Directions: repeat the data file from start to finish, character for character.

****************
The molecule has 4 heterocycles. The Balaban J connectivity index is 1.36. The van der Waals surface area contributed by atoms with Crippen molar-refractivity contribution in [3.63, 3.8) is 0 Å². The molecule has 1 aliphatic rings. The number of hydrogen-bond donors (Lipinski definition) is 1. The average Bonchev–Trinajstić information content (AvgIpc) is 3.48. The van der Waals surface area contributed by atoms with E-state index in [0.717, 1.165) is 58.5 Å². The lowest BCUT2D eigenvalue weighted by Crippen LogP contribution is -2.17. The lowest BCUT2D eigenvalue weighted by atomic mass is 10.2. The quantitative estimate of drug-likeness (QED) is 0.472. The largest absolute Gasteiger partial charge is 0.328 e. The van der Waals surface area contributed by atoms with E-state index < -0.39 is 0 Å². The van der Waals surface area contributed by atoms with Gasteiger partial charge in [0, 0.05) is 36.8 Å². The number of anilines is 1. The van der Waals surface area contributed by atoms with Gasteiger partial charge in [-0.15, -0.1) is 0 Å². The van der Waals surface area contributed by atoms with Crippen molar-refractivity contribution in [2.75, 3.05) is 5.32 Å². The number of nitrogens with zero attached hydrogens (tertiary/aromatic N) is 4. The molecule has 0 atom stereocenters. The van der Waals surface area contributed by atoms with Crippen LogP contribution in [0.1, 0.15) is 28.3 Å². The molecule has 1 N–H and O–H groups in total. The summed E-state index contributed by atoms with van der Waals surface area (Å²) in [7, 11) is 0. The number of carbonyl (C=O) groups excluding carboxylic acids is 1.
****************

The molecule has 4 heterocycles. The Balaban J connectivity index is 1.36. The van der Waals surface area contributed by atoms with Crippen molar-refractivity contribution in [3.63, 3.8) is 0 Å². The molecule has 1 aliphatic rings. The number of hydrogen-bond donors (Lipinski definition) is 1. The average Bonchev–Trinajstić information content (AvgIpc) is 3.48. The van der Waals surface area contributed by atoms with E-state index in [0.717, 1.165) is 58.5 Å². The lowest BCUT2D eigenvalue weighted by Crippen LogP contribution is -2.17. The lowest BCUT2D eigenvalue weighted by atomic mass is 10.2. The quantitative estimate of drug-likeness (QED) is 0.472. The largest absolute Gasteiger partial charge is 0.328 e. The van der Waals surface area contributed by atoms with E-state index < -0.39 is 0 Å². The van der Waals surface area contributed by atoms with Gasteiger partial charge in [0, 0.05) is 36.8 Å². The number of anilines is 1. The van der Waals surface area contributed by atoms with Gasteiger partial charge in [-0.15, -0.1) is 0 Å². The van der Waals surface area contributed by atoms with Crippen molar-refractivity contribution in [2.75, 3.05) is 5.32 Å². The number of nitrogens with zero attached hydrogens (tertiary/aromatic N) is 4. The molecule has 0 atom stereocenters. The van der Waals surface area contributed by atoms with Crippen LogP contribution in [0.1, 0.15) is 28.3 Å². The molecule has 1 N–H and O–H groups in total. The summed E-state index contributed by atoms with van der Waals surface area (Å²) in [7, 11) is 0. The number of carbonyl (C=O) groups excluding carboxylic acids is 1.